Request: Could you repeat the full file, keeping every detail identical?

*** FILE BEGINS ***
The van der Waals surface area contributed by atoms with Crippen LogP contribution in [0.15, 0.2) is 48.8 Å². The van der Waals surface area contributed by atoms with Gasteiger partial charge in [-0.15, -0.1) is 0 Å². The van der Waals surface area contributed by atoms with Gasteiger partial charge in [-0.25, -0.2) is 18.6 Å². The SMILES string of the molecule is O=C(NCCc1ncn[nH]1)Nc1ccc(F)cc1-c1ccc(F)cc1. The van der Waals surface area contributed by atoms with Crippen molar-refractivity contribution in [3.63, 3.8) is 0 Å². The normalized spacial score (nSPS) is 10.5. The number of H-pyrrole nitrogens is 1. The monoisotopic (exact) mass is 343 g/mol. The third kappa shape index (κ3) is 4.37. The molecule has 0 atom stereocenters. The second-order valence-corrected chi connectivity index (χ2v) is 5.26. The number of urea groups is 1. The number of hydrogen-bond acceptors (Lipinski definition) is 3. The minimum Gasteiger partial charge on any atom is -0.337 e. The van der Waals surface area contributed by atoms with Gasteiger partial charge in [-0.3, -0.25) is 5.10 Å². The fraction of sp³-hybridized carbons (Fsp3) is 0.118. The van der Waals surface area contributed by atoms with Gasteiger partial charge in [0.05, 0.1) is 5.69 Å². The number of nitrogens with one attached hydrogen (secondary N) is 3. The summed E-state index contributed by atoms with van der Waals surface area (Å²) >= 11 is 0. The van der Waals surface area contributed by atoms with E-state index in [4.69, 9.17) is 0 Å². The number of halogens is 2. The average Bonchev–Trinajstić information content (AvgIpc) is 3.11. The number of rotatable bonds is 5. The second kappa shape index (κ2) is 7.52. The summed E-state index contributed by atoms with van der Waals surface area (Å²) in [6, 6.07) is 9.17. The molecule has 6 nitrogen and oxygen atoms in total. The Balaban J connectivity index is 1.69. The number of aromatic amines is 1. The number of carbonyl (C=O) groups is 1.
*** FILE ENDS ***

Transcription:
The van der Waals surface area contributed by atoms with Crippen LogP contribution in [0.15, 0.2) is 48.8 Å². The van der Waals surface area contributed by atoms with Gasteiger partial charge in [-0.15, -0.1) is 0 Å². The van der Waals surface area contributed by atoms with Gasteiger partial charge in [-0.25, -0.2) is 18.6 Å². The SMILES string of the molecule is O=C(NCCc1ncn[nH]1)Nc1ccc(F)cc1-c1ccc(F)cc1. The van der Waals surface area contributed by atoms with Crippen molar-refractivity contribution in [3.63, 3.8) is 0 Å². The normalized spacial score (nSPS) is 10.5. The number of H-pyrrole nitrogens is 1. The monoisotopic (exact) mass is 343 g/mol. The third kappa shape index (κ3) is 4.37. The molecule has 0 atom stereocenters. The second-order valence-corrected chi connectivity index (χ2v) is 5.26. The number of urea groups is 1. The number of hydrogen-bond acceptors (Lipinski definition) is 3. The minimum Gasteiger partial charge on any atom is -0.337 e. The van der Waals surface area contributed by atoms with Gasteiger partial charge in [-0.3, -0.25) is 5.10 Å². The fraction of sp³-hybridized carbons (Fsp3) is 0.118. The van der Waals surface area contributed by atoms with Gasteiger partial charge in [0.05, 0.1) is 5.69 Å². The number of nitrogens with one attached hydrogen (secondary N) is 3. The summed E-state index contributed by atoms with van der Waals surface area (Å²) >= 11 is 0. The van der Waals surface area contributed by atoms with E-state index in [4.69, 9.17) is 0 Å². The number of halogens is 2. The average Bonchev–Trinajstić information content (AvgIpc) is 3.11. The number of rotatable bonds is 5. The second kappa shape index (κ2) is 7.52. The summed E-state index contributed by atoms with van der Waals surface area (Å²) in [6, 6.07) is 9.17. The molecule has 6 nitrogen and oxygen atoms in total. The Balaban J connectivity index is 1.69. The number of aromatic amines is 1. The number of carbonyl (C=O) groups is 1.